Stop Sexualizing Yoga, Already!

“So, do you just use that as your pick-up line?” A hint of mischief laced his response to my telling him that I'm a yoga teacher. Luckily, (for him), I’ve become accustomed to this obsession with the (American) sexualization of yoga, and I’ve used my yogic filter — and the principle of ahimsa — to avoid inflicting any harm on the people who immediately connect yoga with being sexy and wearing tight, stretchy clothes.

I just returned to the USA after a two-year quest overseas, and because I now have a wide reference map to compare and contrast societies, I can easily attest to the glorification of sex in our culture. Everywhere we go, advertisements bombard our subconscious and conscious minds, portraying the ultimate sex appeal for men and women alike to strive to mimic. Ranging from advertisements to song lyrics to social media of all sorts, it seems like everyone is obsessed with being sexier. So much so that it’s even begun to trickle into the ancient practice of yoga, which originated in India thousands of years ago, as a physical and mental discipline leveraged to attain inner peace.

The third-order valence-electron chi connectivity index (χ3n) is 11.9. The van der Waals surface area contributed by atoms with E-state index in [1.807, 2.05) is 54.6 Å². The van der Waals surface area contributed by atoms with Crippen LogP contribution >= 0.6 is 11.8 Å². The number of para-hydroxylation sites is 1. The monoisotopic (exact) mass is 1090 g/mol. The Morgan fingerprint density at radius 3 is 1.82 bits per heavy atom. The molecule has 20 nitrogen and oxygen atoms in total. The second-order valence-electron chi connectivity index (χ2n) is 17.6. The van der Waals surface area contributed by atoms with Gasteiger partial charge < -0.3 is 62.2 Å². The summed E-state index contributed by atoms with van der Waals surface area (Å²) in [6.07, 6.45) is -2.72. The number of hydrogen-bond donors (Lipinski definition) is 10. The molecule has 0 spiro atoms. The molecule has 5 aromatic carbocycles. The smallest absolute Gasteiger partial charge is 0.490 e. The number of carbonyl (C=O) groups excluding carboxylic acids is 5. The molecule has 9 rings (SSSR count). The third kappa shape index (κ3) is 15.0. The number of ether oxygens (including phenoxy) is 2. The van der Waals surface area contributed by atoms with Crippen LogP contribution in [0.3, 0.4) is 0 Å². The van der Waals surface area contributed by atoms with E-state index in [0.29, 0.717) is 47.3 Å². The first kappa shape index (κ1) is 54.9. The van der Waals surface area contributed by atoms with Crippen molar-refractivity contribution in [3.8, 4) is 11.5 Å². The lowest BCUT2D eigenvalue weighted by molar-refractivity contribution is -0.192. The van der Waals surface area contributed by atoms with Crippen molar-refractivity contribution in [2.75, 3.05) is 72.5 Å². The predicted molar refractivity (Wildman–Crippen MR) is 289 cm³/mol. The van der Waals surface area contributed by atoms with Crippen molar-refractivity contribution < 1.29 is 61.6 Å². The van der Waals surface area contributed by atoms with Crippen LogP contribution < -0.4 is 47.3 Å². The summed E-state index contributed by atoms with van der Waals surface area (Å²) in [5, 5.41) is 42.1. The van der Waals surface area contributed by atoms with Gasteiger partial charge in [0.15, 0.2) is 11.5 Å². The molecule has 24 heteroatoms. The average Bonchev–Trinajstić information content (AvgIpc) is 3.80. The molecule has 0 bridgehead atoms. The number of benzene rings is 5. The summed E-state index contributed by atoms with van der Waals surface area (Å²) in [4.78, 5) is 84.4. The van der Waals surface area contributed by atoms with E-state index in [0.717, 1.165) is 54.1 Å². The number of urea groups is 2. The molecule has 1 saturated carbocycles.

Let me be clear: back in the caves in India, nobody was giggling at the word “bendy.”

So now, because we've crafted the perfect advertisements for pants that eliminate an average of 10 years from a woman's behind, we have in turn created a breeding ground for sexual irresponsibility in our yoga studios and beyond. We have repelled thousands of overweight people from the mat because they do not believe they are fit enough, “bendy” enough, sexy enough — good enough. We're totally missing the mark, not just in teaching the physical postures, but in living the yogic lifestyle. We have succumbed to the infamous adage, “sex sells,” and tainted a sacred practice.

So, now that we understand the reality, what can we do?

We must rethink our approach and, as a community, begin to implement some damage control before we completely lose sight of the spiritual, mental, and emotional reasons we embrace the mat. We can encourage practitioners to connect to themselves on deeper levels and educate people on the history and origin of yoga. And we can remind each other that the real sexiness comes from living with intention and an elevated consciousness, not from simply being “bendy.”

Finally, we can rededicate ourselves to respecting our bodies, our minds, and our practices. May you find sexiness in your inner peace instead of your outer appearance. Namaste.

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